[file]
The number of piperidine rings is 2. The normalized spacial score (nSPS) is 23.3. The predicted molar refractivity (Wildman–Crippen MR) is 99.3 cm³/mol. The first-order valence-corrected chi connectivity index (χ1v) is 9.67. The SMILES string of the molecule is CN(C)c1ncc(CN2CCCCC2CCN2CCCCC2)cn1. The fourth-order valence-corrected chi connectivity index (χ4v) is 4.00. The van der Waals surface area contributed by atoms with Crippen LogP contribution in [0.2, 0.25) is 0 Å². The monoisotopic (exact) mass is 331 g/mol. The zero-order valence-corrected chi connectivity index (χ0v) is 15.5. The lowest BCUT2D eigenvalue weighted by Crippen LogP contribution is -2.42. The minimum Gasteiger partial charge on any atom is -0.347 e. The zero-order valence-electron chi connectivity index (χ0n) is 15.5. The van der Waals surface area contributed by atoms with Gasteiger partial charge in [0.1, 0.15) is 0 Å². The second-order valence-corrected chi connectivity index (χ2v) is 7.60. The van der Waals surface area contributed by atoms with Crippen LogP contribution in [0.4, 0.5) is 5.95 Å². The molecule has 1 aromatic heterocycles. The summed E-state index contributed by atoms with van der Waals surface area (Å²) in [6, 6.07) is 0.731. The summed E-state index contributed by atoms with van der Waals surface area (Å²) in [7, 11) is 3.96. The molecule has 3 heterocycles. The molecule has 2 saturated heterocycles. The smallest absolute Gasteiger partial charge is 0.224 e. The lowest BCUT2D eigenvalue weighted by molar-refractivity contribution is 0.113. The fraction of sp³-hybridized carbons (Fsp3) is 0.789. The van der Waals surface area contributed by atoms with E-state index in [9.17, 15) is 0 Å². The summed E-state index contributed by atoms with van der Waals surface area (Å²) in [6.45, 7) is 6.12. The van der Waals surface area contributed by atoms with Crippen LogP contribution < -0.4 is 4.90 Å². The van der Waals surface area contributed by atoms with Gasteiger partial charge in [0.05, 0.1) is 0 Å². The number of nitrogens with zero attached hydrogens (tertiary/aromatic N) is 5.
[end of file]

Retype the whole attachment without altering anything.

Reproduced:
The number of piperidine rings is 2. The normalized spacial score (nSPS) is 23.3. The predicted molar refractivity (Wildman–Crippen MR) is 99.3 cm³/mol. The first-order valence-corrected chi connectivity index (χ1v) is 9.67. The SMILES string of the molecule is CN(C)c1ncc(CN2CCCCC2CCN2CCCCC2)cn1. The fourth-order valence-corrected chi connectivity index (χ4v) is 4.00. The van der Waals surface area contributed by atoms with Crippen LogP contribution in [0.2, 0.25) is 0 Å². The monoisotopic (exact) mass is 331 g/mol. The zero-order valence-corrected chi connectivity index (χ0v) is 15.5. The lowest BCUT2D eigenvalue weighted by Crippen LogP contribution is -2.42. The minimum Gasteiger partial charge on any atom is -0.347 e. The zero-order valence-electron chi connectivity index (χ0n) is 15.5. The van der Waals surface area contributed by atoms with Gasteiger partial charge in [0.1, 0.15) is 0 Å². The second-order valence-corrected chi connectivity index (χ2v) is 7.60. The van der Waals surface area contributed by atoms with Crippen LogP contribution in [0.4, 0.5) is 5.95 Å². The molecule has 1 aromatic heterocycles. The summed E-state index contributed by atoms with van der Waals surface area (Å²) in [6, 6.07) is 0.731. The summed E-state index contributed by atoms with van der Waals surface area (Å²) in [7, 11) is 3.96. The molecule has 3 heterocycles. The molecule has 2 saturated heterocycles. The smallest absolute Gasteiger partial charge is 0.224 e. The lowest BCUT2D eigenvalue weighted by molar-refractivity contribution is 0.113. The fraction of sp³-hybridized carbons (Fsp3) is 0.789. The van der Waals surface area contributed by atoms with E-state index in [9.17, 15) is 0 Å². The summed E-state index contributed by atoms with van der Waals surface area (Å²) in [6.45, 7) is 6.12. The van der Waals surface area contributed by atoms with Crippen LogP contribution < -0.4 is 4.90 Å². The van der Waals surface area contributed by atoms with Gasteiger partial charge in [0.05, 0.1) is 0 Å². The number of nitrogens with zero attached hydrogens (tertiary/aromatic N) is 5.